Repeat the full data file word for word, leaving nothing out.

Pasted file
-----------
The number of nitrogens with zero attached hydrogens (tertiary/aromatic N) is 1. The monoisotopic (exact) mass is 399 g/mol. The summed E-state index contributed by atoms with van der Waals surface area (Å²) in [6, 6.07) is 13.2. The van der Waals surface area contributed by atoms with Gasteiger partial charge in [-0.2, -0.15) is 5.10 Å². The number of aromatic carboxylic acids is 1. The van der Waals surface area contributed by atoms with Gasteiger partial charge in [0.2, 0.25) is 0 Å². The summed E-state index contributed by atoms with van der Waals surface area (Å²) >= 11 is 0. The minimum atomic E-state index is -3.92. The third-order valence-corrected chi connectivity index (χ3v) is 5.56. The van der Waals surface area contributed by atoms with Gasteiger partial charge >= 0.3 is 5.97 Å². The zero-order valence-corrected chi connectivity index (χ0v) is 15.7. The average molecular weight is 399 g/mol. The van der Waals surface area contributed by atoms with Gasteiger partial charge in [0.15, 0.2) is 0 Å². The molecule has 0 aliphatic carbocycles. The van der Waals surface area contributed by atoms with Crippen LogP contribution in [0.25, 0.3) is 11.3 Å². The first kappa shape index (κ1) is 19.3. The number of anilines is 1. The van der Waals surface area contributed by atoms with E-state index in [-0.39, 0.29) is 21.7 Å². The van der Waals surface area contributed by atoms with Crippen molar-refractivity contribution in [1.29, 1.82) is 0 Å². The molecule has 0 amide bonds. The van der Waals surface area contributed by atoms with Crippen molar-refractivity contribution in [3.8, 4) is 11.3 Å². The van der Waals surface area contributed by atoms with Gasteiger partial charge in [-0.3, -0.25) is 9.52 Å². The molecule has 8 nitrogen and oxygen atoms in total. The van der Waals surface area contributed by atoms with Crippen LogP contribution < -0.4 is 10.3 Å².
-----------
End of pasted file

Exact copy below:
The number of nitrogens with zero attached hydrogens (tertiary/aromatic N) is 1. The monoisotopic (exact) mass is 399 g/mol. The summed E-state index contributed by atoms with van der Waals surface area (Å²) in [6, 6.07) is 13.2. The van der Waals surface area contributed by atoms with Gasteiger partial charge in [-0.2, -0.15) is 5.10 Å². The number of aromatic carboxylic acids is 1. The van der Waals surface area contributed by atoms with Gasteiger partial charge in [0.2, 0.25) is 0 Å². The summed E-state index contributed by atoms with van der Waals surface area (Å²) >= 11 is 0. The minimum atomic E-state index is -3.92. The third-order valence-corrected chi connectivity index (χ3v) is 5.56. The van der Waals surface area contributed by atoms with Gasteiger partial charge >= 0.3 is 5.97 Å². The zero-order valence-corrected chi connectivity index (χ0v) is 15.7. The average molecular weight is 399 g/mol. The van der Waals surface area contributed by atoms with Gasteiger partial charge in [0.15, 0.2) is 0 Å². The molecule has 0 aliphatic carbocycles. The van der Waals surface area contributed by atoms with Crippen LogP contribution in [0.25, 0.3) is 11.3 Å². The first kappa shape index (κ1) is 19.3. The number of anilines is 1. The van der Waals surface area contributed by atoms with E-state index in [-0.39, 0.29) is 21.7 Å². The van der Waals surface area contributed by atoms with Crippen molar-refractivity contribution in [1.29, 1.82) is 0 Å². The molecule has 0 amide bonds. The van der Waals surface area contributed by atoms with Crippen molar-refractivity contribution in [3.8, 4) is 11.3 Å². The van der Waals surface area contributed by atoms with Gasteiger partial charge in [-0.3, -0.25) is 9.52 Å². The molecule has 8 nitrogen and oxygen atoms in total. The van der Waals surface area contributed by atoms with Crippen LogP contribution < -0.4 is 10.3 Å².